This Election Is Not about Policy. It's About Identity
The boys I grew up with in Arkansas — who used to whisper “fa*got lover” from the back of the class whenever I spoke, regularly kicked my ass or threw me into trashcans — have blossomed two decades later into the Donald Trump demographic. Those poor and lower middle-class kids who went hunting on the weekends, did all their shopping at “Walmarts,” and frequently got drunk and rode around in four-wheelers while wearing camouflage jackets are all voting for an Ivy-league educated billionaire from Manhattan who has never had a drink in his life. If he wasn’t running for President, most Trump voters would probably want to beat the shit out of Donald Trump.
But Chuck Norris isn’t running for President, and these men sure as hell ain’t voting for a woman. Donald Trump is all they’ve got, and they have used this rambling, nonsensical Redbox super-villain as a vessel for their own fears, frustrations, and anger. It’s not so much that they’re afraid of losing their way of life — four-wheelers, Budweiser, deer season, and high-school football ain’t going anywhere — it’s that they don’t want to take orders from a woman anymore than they want to take orders from a black man. They’re worried about Mexicans taking the jerbs that they hate away from them, or that their kids might have to share a classroom with a Somalian child. They don’t give a shit about Donald Trump, except to the extent that he’s a white man with whom they can identify.
This election is not about policy. It’s about identity.
Meanwhile, in the other corner, Hillary Clinton is not exactly the poster woman for liberal America, despite what the alt-right might have us believe. She’s center-left. She’s hawkish. Her husband is responsible for the mass incarceration of black men over the last 20 years. He enacted damaging legislation to our social safety net, and she has deep ties to Wall Street and other corporate interests. But for us, she’s close enough for 2016. She represents the diverse America we want to see. Our hopes and dreams may not necessarily align with those of Hillary Clinton, but she’s going to be the vessel for those hopes and dreams anyway.
In some ways, the candidates have become an afterthought in this election. As several polls have illustrated, the race between Clinton and Trump today is almost exactly where it was in January. The polls fluctuate based on the news cycle, but they invariably bounce back to where they were with the majority of college education voters, women, and people of color voting for Hillary, and white men (and some women) without college degrees voting for Trump (how are there so many uneducated white men in this country? Why aren’t we talking more about education?)
It’s why this race has been so divisive; it’s why people on both sides have been so passionately angry. It’s not about tax policy or the environment or poverty. We’re not fighting for a candidate. We’re fighting for our identities, we’re fighting for who we are, and the only policies that seem to matter this year are those that reinforce our identities.
Trump supporters don’t give a shit about emails. They just use them as a cudgel to validate their own voting preferences. They don’t really care about Bill Clinton’s indiscretions, either (because they know they have no room to speak where their own candidate is concerned). I think that we care deeply about Donald Trump’s sexual assaults because they reinforce our beliefs that he does not respect women. But the tax issues, the Trump foundation, and the millions of lies are political weapons we use to take down Trump in the hopes that those angry white men will lose some passion for him.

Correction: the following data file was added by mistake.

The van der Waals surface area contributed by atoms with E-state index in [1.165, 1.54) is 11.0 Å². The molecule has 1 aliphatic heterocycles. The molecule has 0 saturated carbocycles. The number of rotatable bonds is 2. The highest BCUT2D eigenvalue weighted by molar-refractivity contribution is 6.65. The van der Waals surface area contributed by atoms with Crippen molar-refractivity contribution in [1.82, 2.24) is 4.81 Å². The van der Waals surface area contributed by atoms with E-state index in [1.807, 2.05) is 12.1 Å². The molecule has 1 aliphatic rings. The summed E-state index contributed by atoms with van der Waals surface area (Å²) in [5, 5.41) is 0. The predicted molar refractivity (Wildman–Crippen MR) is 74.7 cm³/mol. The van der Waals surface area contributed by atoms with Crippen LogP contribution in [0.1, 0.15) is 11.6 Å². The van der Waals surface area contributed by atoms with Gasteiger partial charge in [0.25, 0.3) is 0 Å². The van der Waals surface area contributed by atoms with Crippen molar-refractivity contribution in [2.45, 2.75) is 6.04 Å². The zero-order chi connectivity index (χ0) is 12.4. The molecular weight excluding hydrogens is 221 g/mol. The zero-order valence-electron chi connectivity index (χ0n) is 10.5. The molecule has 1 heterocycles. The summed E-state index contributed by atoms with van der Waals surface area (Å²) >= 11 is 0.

They won’t. Because those issues do not go to the root of their identities. For every shot we fire against Donald Trump, they shoot one back, even if they have to resort to lies or conspiracy to manufacture a bullet. This election season is like a Ryan Murphy war: There are a million shots being fired, but nobody ever stays dead. The best we can hope is that we cripple them enough to break their spirits on election day.
The country is still divided, almost down the middle. But our side is gaining. We might lose this year (I don’t think we will), but this is what the map will look like in just four years (Hat Tip: El Gordo) if the political demographics continue their current trend. This is how kids are voting in their classrooms right now:
I have four-year-old twins. When they are 30 years old and go to the polls, they won’t be in the majority anymore. There will be more people of color than white people, and when things even out between the races, maybe policy will matter again. Because right now, Trump supporters are fighting against the tide of history: They want to keep out Mexicans and Muslims (but not Europeans) because they are clinging to their identities while the rest of us are trying to finally move toward that United States where we’re all just Americans again, to that great big goddamn melting pot that we once spoke so highly of. An America where we’re arguing over tax policies, health insurance, the distribution of wealth, and the environment instead of about who can use which bathroom and who belongs in this country and who doesn’t.
Unfortunately, those issues are taking a backseat right now to the bigger question of what we want this country to be. I desperately want Hillary Clinton to win, but more importantly, I want this to be the kind of country that elects the identity that Hillary Clinton represents, or at least the identity that we want her to represent.
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